Carbon Sinks and Oceans: What’s the Connection?

Carbon Sinks and Oceans: What’s the Connection?

  • 6th June 2021
  • Mumbai, India
  • Climate Change | Energy | Waste

Written By: Shashwat

Carbon sinks can be simply defined as any reservoir that absorbs more carbon dioxide than it releases. It helps reduce the total amount of carbon dioxide that’s present in the air. Oceans are considered one of the most important reservoirs on planet earth that contribute a lot in maintaining the carbon balance of the biosphere.

Oceans absorb around 50% of the carbon dioxide from the air, which is captured by the organisms and vegetations present in it like algae, fishes, corals, and other photosynthetic bacteria. But since oceans are natural performers of carbon sequestration on the planet, which means the long term removal of carbon dioxide from the atmosphere, they also happen to have a limit to the amount of carbon that they can sequester. After a certain point, they are not able to absorb much of the carbon from the atmosphere. To understand the whole process, we first need to take a look at the cause of excess carbon dioxide in the atmosphere.

The burning of fossil fuels and the rise in the greenhouse effect in the past few decades have caused the earth to heat up more rapidly, which means a large amount of carbon dioxide is present in our atmosphere whose natural sequestration is not entirely possible by the ocean. There have been attempts to sequester carbon dioxide from the atmosphere artificially, but it can't do much on its own if there isn't any reduction in emission by the source. Following the carbon cycle, the oceans have been absorbing more carbon dioxide than expected, which has led to ocean acidification.

Ocean acidification is making the oceans warmer which is harming the species living there. There have been reports of large-scale changes in the ocean temperature with a warming of 1°C and critical thresholds expected to be reached at 1.5°C and above. This is also leading to changes in migration patterns of aquatic animals, disrupting the natural order of their living habitat. Moreover, it’s not only the animals that are impacted by this acidification. Coral reefs are also projected to decline by a further 70-90% at 1.5°C and might get totally lost at a warming of 2°C, which is going to be harmful not only to the wildlife but humans as well because around half a billion people rely on fish from coral reefs as their primary source of protein.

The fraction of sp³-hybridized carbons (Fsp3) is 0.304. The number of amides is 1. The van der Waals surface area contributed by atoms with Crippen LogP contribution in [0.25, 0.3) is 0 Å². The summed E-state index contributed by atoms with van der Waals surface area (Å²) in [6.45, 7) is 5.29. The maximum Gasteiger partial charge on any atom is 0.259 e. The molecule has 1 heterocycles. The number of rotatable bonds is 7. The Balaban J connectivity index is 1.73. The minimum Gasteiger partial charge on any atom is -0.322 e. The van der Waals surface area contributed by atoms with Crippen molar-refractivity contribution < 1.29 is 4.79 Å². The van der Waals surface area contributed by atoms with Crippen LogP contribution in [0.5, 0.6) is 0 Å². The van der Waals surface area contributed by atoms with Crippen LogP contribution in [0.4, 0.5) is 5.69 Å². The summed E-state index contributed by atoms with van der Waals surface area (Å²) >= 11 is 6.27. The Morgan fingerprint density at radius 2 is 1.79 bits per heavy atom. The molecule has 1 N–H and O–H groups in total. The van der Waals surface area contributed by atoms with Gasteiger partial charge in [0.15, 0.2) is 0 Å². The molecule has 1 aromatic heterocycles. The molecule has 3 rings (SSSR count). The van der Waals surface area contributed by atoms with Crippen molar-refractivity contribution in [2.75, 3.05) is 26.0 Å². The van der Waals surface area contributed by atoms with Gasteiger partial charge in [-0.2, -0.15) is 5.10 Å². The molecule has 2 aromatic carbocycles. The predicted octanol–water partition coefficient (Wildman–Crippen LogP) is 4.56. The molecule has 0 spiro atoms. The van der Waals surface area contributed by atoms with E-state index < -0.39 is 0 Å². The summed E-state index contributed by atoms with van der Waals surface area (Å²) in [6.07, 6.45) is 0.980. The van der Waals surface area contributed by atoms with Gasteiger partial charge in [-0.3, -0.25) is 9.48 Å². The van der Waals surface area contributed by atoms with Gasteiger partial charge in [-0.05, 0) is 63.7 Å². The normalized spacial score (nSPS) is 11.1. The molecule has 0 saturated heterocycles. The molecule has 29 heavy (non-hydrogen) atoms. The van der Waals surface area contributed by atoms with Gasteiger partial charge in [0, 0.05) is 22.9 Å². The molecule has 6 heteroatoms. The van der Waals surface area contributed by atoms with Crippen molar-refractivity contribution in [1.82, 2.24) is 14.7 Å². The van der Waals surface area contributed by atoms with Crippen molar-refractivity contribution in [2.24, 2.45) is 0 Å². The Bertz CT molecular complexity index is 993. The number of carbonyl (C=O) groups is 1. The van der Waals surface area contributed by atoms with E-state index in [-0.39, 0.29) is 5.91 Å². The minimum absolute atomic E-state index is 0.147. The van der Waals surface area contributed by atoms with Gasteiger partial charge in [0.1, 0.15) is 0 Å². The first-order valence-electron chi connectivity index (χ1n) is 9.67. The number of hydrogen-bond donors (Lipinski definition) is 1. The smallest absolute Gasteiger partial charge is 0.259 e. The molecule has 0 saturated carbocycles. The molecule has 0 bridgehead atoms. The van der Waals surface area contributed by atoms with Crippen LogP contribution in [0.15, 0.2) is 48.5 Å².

Considering it’s the waste produced on land that the oceans are being a repository for, when oceans and the life under them are threatened, its negative effect on life on the ground can’t be escaped for long. We need to be careful with the amount of carbon dioxide we emit into the atmosphere so that the planet's ecological balance is maintained. The forests and oceans alone can’t bear the burden of all our toxic emissions. We need to take responsibility for our ways of energy consumption and production.

Being aware of the harm that using non-renewable energy resources is causing this planet is one of the first steps in bringing a positive change. It’s not only the humans and animals living on land but also aquatic beings bearing the brunt of uncontrolled carbon emissions. The reservoirs of carbon dioxide have started to deteriorate, and if the sources of this emission aren’t capped, the species of this planet will not be able to cope with the consequences.

Sources: News Agencies
Image Source: PMEL Carbon Program